Airports are extremely chaotic and busy places, and many things can go wrong -- especially during the holidays. Most issues are beyond your control, and there are ways to go about dealing with airport disasters in a calm and civilized manner.
Many people don't realize that, most of the time, when things go wrong at airports, the factors at fault aren't necessarily the staff, but are often issues like weather (that you can't control). Problems with organization, packing your bags and setting your alarm to get there on time, are also major issues people face while traveling -- but those you can control. (Read on for efficiency and organizational tips.)
The key, though, after you encounter a problem in the airport, is your attitude toward the situation.
Rick Seaney is the CEO of his own traveling website
and an online writer for ABC News. "A couple of years ago, when I'd rant about air travel, it usually had to do with customer service which of course, has pretty much long since disappeared," Seaney said. "Now I find myself ranting from time to time about passengers."
While a lot of things that go on in airports and on planes are not anyone's fault, there are things that can be prevented. Savanna Cowan, 22, had a friend miss a flight due to miscommunication and careless mistakes.
"She woke up around 9 a.m. thinking her flight was at 1 p.m.," Cowan said. "When she printed out her boarding pass, it said her flight had left at 8:35 a.m. She had to sit in the airport all day trying to fly standby only to drive home and come back for the earliest flight at 4 a.m. the next day."
Cowan's roommate could have easily avoided this mess. "The most common mistake people make is thinking that they are getting to the airport on time," said Linda Becker, a recently retired flight attendant, who worked at Continental Airlines for 40 years. The more aware you are about your schedules and the airports you're flying out of, the better off you will be. Things like accidently checking wrong flight departures and waiting all day in airports won't happen.
Crucial tips for effortless air travel:
• Print your itinerary the night before and know exactly when your flight will be; if you have a connecting flight, make sure you know the times of departure for them as well. If you approach traveling with the attitude that anything goes, you are less likely to be shocked by unplanned events. If something happens like a flight delay or you get bumped off a flight, just remain calm and remember that eventually you will get to your destination.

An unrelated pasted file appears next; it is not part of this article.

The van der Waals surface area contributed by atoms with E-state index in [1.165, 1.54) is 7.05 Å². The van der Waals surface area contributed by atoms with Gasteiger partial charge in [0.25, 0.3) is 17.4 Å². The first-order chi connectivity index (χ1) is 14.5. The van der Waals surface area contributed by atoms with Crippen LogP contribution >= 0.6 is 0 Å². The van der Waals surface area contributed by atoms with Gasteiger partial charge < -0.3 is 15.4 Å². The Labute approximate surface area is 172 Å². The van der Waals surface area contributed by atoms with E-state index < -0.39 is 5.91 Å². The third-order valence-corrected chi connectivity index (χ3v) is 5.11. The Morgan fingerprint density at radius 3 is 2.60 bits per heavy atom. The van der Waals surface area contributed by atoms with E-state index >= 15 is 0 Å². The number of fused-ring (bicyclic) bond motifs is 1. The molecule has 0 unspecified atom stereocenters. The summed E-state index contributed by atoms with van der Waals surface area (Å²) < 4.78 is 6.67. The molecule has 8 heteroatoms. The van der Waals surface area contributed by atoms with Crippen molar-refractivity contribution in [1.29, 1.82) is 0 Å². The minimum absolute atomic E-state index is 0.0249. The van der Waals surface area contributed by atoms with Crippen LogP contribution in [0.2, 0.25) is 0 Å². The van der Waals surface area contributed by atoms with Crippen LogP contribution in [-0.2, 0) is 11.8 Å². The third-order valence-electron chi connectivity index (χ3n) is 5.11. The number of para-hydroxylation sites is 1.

• Pack everything the night before you leave and pick what you will wear on the plane.
• Have someone to drop you off in front of the terminal instead of searching for a parking spot.
• When checking in at the airport and going through security, always have your boarding pass and driver's license ready for the attendants.
• Always bring something to occupy your time (books, magazines, iPod, etc.) because you never know if your flight will be delayed and how long the delay will be. Adele Adams, a flight attendant for 32 years, has flown for former airline Texas International that merged with Continental Airlines in the early 1980s, and Delta Airlines. "It's always good to keep busy while waiting for your flight," said Adams.
• Another thing to keep in mind when traveling and checking bags is how much your bags weigh. A new rule concerning heavy bags has been established within the past few years. Depending on the airport and airline policies, bags weighing over 40 or 50 pounds will cost an extra fee. Last year, airlines such as Delta began charging just for checking bags no matter what size. The first bag costs $15 and if you check a second, it's $25. "Don't over pack if you don't want the fee," said Becker.
Whether you are the passenger whose tired and having a bad day, or the flight attendant who hasn't slept in days and is trying to keep it together to do their job, the best thing to do is treat everyone around you with kindness and respect and to know that handling a crisis positively will make things much easier on you.
Tom Pedano has been a flight attendant for American Airlines since 1972. "Just do what you have to do and go with the flow," Pedano said. "Frustration is what gets people the most. There's too much out there to get everyone all riled up."
Adams said, "It's hard because some passengers must think the mission of flight attendants is not the passenger's safety or comfort, but that we just spit out a series of superfluous rules meant to annoy them." That's not the case.
This holiday season, if you are flying and going through airports and something goes wrong, remember to think in terms of a double standard. The passengers don't want the certain crisis to be occurring, but neither does the airline staff. Keeping these things in mind and maintaining a positive attitude only improves our chances of enjoying airports and flying the way we were intended to all along, as well as enjoying the real reason for being there -- to see our loved ones during the holiday season.
Photo: Erik Bruchez/Flickr